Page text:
I have done this! Not for a year, but for a long enough time to break me of my insane shopping habit. Two things that really helped me: I hit UNSUBSCRIBE every time a shopping email came into my inbox. Gilt Group? Unsubscribe. J.Crew? Unsubscribe. Hautelook? Unsubscribe. Etc, etc, etc. I also would immediately put new catalogs into the recycling bin and try to unsubscribe from them, as well. If you have any store credits cards, take them out of your wallet and leave them at home. I had a Banana Republic card, and I stuck it on a shelf. If I passed BR and wanted to go in, I would say "Come back with your card so you can get the discount" and by the time I was home the temptation had passed. Also, I did a mega closet clean out and consigned quite a few clothes. Instead of taking cash, I took credit at the consignment boutique. This meant I had a few guilt-free cheats where I picked up a new top or shoes because I had the credit stored up there. Happy non-shopping!
@deepomega I'm not saying we should be police-ing panhandlers to make sure they "deserve" money. I am just saying I find the statement from the guy's own mouth kind of offensive. Opinions - I gots 'em.
I think that article is looking at the situation through some pretty rose-colored glasses. Also: "“We get enough food from leftovers and shelters. You only need money to buy beer, weed, and dank food.” I've had personal experience with people who actually really need the food, shelter, and resources charities and the government provide. I wouldn't judge someone on their appearance or for buying a $10 salad when they can't really afford it - but if he is straight up admitting they use the system to get their basic needs taken care of so they can buy drugs + booze then I have a pretty big problem with that.
@elysian fields yeah, I definitely think that sensibly considering the costs of having a child is an important step in the family planning process. And it is hella expensive. But what is an "okay" amount to have a kid? What kind of lifestyle do you need to build for your kid, and how much does that have to do with what you can afford to give them? I think my friend's point was more that people often talk about poor (and young) parents almost automatically being bad parents, which maybe they are, maybe they aren't - there's no amount of money that necessarily needs to be the benchmark for "Go - It's Baby Time!"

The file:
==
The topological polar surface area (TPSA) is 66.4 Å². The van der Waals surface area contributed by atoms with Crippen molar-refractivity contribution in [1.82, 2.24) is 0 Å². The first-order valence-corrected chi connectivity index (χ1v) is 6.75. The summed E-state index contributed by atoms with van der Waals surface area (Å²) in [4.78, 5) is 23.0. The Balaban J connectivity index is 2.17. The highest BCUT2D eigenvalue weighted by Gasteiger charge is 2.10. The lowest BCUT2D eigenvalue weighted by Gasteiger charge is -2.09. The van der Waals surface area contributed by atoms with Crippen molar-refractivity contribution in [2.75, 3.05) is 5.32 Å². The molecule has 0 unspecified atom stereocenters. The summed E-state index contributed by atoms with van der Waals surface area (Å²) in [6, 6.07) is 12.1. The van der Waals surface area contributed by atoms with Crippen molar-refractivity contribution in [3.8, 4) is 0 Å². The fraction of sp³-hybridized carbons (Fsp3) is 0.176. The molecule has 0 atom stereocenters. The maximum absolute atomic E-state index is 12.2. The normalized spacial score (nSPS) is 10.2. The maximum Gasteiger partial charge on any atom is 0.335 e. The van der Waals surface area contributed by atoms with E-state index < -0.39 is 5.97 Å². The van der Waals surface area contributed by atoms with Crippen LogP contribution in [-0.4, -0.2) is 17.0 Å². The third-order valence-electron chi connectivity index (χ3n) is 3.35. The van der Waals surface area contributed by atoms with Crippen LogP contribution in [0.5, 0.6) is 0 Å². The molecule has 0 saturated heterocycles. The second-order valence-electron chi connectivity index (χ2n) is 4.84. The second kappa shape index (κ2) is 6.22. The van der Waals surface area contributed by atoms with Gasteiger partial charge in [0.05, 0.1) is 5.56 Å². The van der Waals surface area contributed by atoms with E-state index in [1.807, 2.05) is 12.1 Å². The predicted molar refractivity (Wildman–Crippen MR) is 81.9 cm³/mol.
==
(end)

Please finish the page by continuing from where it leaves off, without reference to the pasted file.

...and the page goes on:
I don't think you're necessarily saying this with your line about not being able to conceive how people can afford kids, but it stuck with a friend of mine as we discussed this article. Her words: " I HATE the idea that anyone thinks you need to be rich to think of having a kid. It further entrenchs the general shift in society that basically says only the wealthy are capable of being good parents, and everyone else is neglectful by way of finances. I mean, yes, you have to have some money but the idea that people making over $100000 a year think that children are out of reach is horrifying." Thoughts? I want to have kids, and I don't want to be irresponsible, but if I waited until I was a millionaire to have kids, it would never. Ever. Happen.
I am always fantasizing about home-coming food! I am from Halifax, Nova Scotia so tops on my list is: Mom's homemade brown bread (free!) Bud the Spud french fries. Actually I think he's retired and now it's Bill the Spud. It's a french fry truck rivalry for the ages, truly. ($4) A vegetarian banh mi sandwich from a tiny place downtown. Why do I have to go to Canada to get this banh mi? I don't know, but it's amazing. ($5)
Fellow MLIS grad here to chime in: depending on cost of living, I think $45k is really reasonable. I probably wouldn't demand it or hold out for it, if I were limited geographically like you are, but I would definitely not feel weird asking for it. If you get to that stage of a job interview, usually they really want you and everything else checks out - the worst is probably that they say "No we can't go that high" and you have to decide if you want the job instead. It's really unlikely they say "NEXT!" I'm pissed I didn't negotiate for a higher starting salary; consider that a 5% raise on a salary of $30,000 is only $62 extra bucks a paycheck...in a career position annual raises won't really get you to where you want to be. I would second tiktaalik and say it would depend a bit on what type of librarian you want to be. I went into the corporate world, specifically advertising, and I love it (despite the aforementioned poor negotiating when I started). Corporate librarianship can have some nice perks, like really good benefits and entry into the magical world of bonus pools. But you might also be the only information professional working in your office ("MLIS? So what would you say you DO here?"). So much to consider! To sum: $45,000 doesn't seem crazy to me at all. Get it girl!
My life has been immeasurably improved since my mom taught me how to poach eggs in the microwave. Crack 2 eggs in a mug and cover them with a couple inches of cold water. Nuke for 1 minute. Hope they don't explode everywhere. If not done to your liking (I like mine just barely cooked, yolk still runny), nuke in 10 second increments. Every microwave and mug is different, you have to figure out the sweet spot. For me: Red Sox Hall of Fame mug + 1min10seconds in the microwave. Lift out with a slotted spoon and plop in a bowl on top of a piece of toast you've ripped into chunks. Salt, pepper, stir it around. My family creatively calls this "a bread egg." I make this a few times a week, it still explodes every once in awhile but it's worth it, and the riskiness of the process helps wake me up and makes me feel a little bit dangerous. Oh yeah.